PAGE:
Since starting up last year, the Sausalito Film Festival has made "rebellion" its thematic through-line. Which means this year's Sundance stole its theme from Sausalito. Not bad, eh?
Film Festival themes are silly anyway, but if you think this one's a stretch in the low-key land of houseboats, moneyed bohemians, the inspiration for Otis Redding's "Dock of the Bay," and safe places to take your parents for cocktails and surf-and-turf whenever they come to town, you probably just need to get to Sausalito more often. Shall we say this weekend, at Fort Baker's lovely Cavallo Point Lodge, during the film festival?
Actually, such is life nowadays, at least for those of us in the middle class, that enjoying a wholesome meal at a casual pace in a pleasant environment actually sorta does seem like a form of rebellion. That should be reason enough to catch Alice Waters introducing the Bay Area premiere of Terra Madre, Ermanno Olmi's experimental documentary about the Slow Food organization. And let's be honest: Where else would you rather see a Peter Coyote-narrated documentary called What If Cannabis Cured Cancer?
Alternatively, for more appetite-suppressing fare, try Climate Refugees, which explains how environmental disasters displace whole populations, compelling the Pentagon to consider them a threat to our national security. Or Waste Land, in which Brooklyn artist Vik Muniz goes home to Brazil, hangs out with scavengers of Earth's largest landfill, photographs them, and recreates the resulting pictures with garbage.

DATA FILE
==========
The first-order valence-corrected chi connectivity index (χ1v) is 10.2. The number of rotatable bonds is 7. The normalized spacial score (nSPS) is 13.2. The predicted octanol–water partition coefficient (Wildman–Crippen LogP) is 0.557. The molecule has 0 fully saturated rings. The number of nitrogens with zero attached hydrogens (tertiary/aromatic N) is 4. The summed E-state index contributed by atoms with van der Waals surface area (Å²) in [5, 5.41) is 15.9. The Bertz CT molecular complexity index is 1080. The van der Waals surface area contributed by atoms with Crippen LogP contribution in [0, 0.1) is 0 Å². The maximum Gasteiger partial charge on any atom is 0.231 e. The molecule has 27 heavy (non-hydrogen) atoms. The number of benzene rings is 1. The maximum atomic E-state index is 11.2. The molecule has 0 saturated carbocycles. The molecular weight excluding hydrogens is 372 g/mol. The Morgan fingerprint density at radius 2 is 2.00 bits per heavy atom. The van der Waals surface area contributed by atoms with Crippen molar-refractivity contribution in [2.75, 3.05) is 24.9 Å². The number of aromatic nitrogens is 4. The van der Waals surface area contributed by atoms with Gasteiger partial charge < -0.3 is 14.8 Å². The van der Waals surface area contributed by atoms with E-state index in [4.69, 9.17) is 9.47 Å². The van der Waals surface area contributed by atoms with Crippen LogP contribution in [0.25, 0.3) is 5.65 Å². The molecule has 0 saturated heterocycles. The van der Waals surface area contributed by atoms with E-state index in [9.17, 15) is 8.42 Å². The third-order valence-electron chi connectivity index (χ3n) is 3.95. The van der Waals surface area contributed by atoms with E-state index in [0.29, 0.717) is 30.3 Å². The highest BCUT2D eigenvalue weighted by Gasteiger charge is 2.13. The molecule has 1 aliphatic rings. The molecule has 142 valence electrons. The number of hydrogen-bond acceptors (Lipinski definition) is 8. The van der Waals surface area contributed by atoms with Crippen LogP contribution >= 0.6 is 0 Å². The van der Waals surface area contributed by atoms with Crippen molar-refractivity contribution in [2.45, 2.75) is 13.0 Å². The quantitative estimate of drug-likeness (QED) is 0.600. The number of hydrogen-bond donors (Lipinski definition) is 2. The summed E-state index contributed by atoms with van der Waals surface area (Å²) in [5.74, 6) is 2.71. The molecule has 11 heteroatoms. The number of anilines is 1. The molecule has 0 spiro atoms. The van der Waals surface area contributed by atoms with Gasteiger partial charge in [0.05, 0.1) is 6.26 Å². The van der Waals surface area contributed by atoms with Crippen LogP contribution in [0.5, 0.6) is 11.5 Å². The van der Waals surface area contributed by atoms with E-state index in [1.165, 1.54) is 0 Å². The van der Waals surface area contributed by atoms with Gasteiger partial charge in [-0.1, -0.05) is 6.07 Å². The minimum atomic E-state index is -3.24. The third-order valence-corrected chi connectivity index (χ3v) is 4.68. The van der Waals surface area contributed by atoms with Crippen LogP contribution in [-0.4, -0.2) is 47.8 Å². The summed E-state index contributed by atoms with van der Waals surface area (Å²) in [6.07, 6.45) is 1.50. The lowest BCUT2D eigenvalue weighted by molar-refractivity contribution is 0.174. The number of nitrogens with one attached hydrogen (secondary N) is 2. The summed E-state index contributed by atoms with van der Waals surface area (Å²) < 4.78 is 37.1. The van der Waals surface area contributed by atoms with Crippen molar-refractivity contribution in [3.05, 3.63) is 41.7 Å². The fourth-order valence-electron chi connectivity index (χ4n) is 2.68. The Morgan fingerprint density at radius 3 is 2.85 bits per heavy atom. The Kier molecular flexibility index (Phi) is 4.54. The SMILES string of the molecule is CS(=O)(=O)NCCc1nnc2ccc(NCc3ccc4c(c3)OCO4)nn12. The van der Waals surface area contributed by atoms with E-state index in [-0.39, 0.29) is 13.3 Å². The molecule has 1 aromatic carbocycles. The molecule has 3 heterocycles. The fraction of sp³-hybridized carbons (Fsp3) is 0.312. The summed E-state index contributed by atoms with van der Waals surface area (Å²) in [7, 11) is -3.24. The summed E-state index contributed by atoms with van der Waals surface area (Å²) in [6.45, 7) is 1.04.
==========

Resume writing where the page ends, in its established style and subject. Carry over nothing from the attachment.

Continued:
The rebellion mandate means giving voice to challengers of the status quo. Hence Bhutto, a documentary about slain Pakistani prime minister Benazir Bhutto, the first woman ever elected to lead a Muslim state; and The Tillman Story, a documentary about slain media magnet Pat Tillman, the first handsome NFL star to become an Army Ranger and a Chomsky-reading, war-opposing, self-sacrificing patriot.
None of this seriousness should suggest that pure entertainment and local relevance are not top priorities. With that in mind, please direct your attention to Bay Area filmmakers Andrew Thomas & Toby Gleason's The Anatomy of Vince Guaraldi, a swinging salute to the late local legend who once said, "I don't want to write hits, I want to write standards," and later wound up composing Charlie Brown's theme music. Thomas and Gleason give us Guaraldi holding court at the Hungry i in North Beach, completing his "jazz mass" for the completion of Grace Cathedral, and shrugging off invitations to join Miles Davis's band because he already had a group of his own. How's that for rebellious?
The second annual Sausalito Film Festival runs from August 13-15 at Cavallo Point in Sausalito. For tickets and more information, visit sausalitofilmfestival.com.